Last edited by H80N; 11-13-2013, 08:26 PM.

              Comment


              • #8
                Here is a pretty good video from weldingtipsandtricks...

                "Tig Welding Some 4130 Chromoly with ER70s2 filler wire"

                http://www.weldingtipsandtricks.com/welding-4130.html

                If you want to get into the metalurgy and physics of it.. this video goes into it in more depth

                http://www.youtube.com/watch?v=ytSrEggjz1A

                (first 2/3 is pretty good.. the last 1/3 is an ad for something else)



                Last edited by H80N; 11-14-2013, 06:35 AM.

                Comment


                • #9
                  Originally posted by H80N View Post
                  Nope...

                  I disagree.. ER-70 is the way to go...

                  You might change your mind too once you have read this article in the AWS Welding Journal on 4130 filler metals that we referenced earlier..

                  http://www.aws.org/wj/apr03/AWfeature.html

                  .

                  From the article:

                  "What about Welding 4130?
                  In the mid 1970s, while managing an R&D group for a welding filler metals manufacturer, I received a phone call from a dragster chassis builder. The company wanted to weld 4130 tubing and needed a filler metal recommendation. After careful review of the requirements and desired welding practices, the solution was defined. The company was welding 4130 normalized tubing. It would not be heat-treated after welding, and preheat was not desirable. Most of the weld joints were intersecting tubes that required fillet welds.
                  Filler Metal Choice
                  The main objective was to produce porosity- and crack-free weld deposits. The best filler material to use was a low-carbon alloy, AWS ER70S-2. This welding alloy has a very low carbon content, nominally 0.06, which can handle dilution into the relatively high (in terms of weld metal) 0.30 carbon in the 4130. The resulting diluted weld deposit has a tensile strength of approximately 590 to 620 MPa (85,000 to 90,000 lb/in.2) The actual strength will depend on the amount of dilution with the 4130, weld bead size, and material thickness. This is usually an under match for the 4130 tubing, which could have 760 to 800 MPa (100,000 to 115,000 lb/in.2) tensile strength, depending on how the material was processed. However, if extra joint strength is required, a slightly larger fillet size or gussets can be employed. In addition, this welding wire contains small amounts of aluminum, titanium, and zirconium. Although these elements were initially added to handle welding over mill scale, they also contribute to a less fluid weld pool. The benefit to the welder is easier out-of-position welding. Note: It is recommended all welding on 4130 be performed on ground surfaces free of oil or grease. Several years after making this recommendation, when looking at a catalog from the dragster chassis manufacturer, it was interesting to note it advertising its use of the ER70S-2 filler metal for their 4130 welding. In fact, offering it for sale for those customers purchasing frame parts and doing their own welding!"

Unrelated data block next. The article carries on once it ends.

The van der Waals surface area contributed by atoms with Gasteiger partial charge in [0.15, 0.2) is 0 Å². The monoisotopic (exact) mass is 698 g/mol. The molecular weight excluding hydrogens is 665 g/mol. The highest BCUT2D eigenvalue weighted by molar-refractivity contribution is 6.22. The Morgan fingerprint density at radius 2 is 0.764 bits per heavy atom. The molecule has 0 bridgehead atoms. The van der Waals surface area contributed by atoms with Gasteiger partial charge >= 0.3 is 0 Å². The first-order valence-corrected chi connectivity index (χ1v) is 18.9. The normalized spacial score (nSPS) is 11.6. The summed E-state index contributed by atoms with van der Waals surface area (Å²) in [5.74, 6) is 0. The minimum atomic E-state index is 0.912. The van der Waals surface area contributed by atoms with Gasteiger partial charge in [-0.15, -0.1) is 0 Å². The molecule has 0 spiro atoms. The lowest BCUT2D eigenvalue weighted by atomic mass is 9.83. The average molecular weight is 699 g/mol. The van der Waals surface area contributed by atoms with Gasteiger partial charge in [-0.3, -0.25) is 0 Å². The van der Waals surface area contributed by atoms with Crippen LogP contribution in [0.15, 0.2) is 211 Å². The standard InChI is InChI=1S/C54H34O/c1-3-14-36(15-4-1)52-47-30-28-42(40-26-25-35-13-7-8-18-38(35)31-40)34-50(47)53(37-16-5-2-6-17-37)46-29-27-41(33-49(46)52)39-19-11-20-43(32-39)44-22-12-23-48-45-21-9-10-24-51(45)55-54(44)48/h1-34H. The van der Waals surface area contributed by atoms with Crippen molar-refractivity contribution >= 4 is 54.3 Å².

I agree with H80N. I am not an expert, but I have a friend who is. He builds chrome-moly frames for AA Fuelers for a living. When I have a question about welding, I ask him! He uses ER70-2 for chrome molly frames. Use pulse on your tig to limit heat, and give you time to catch up with any gaps left by loose fit up.

                  Comment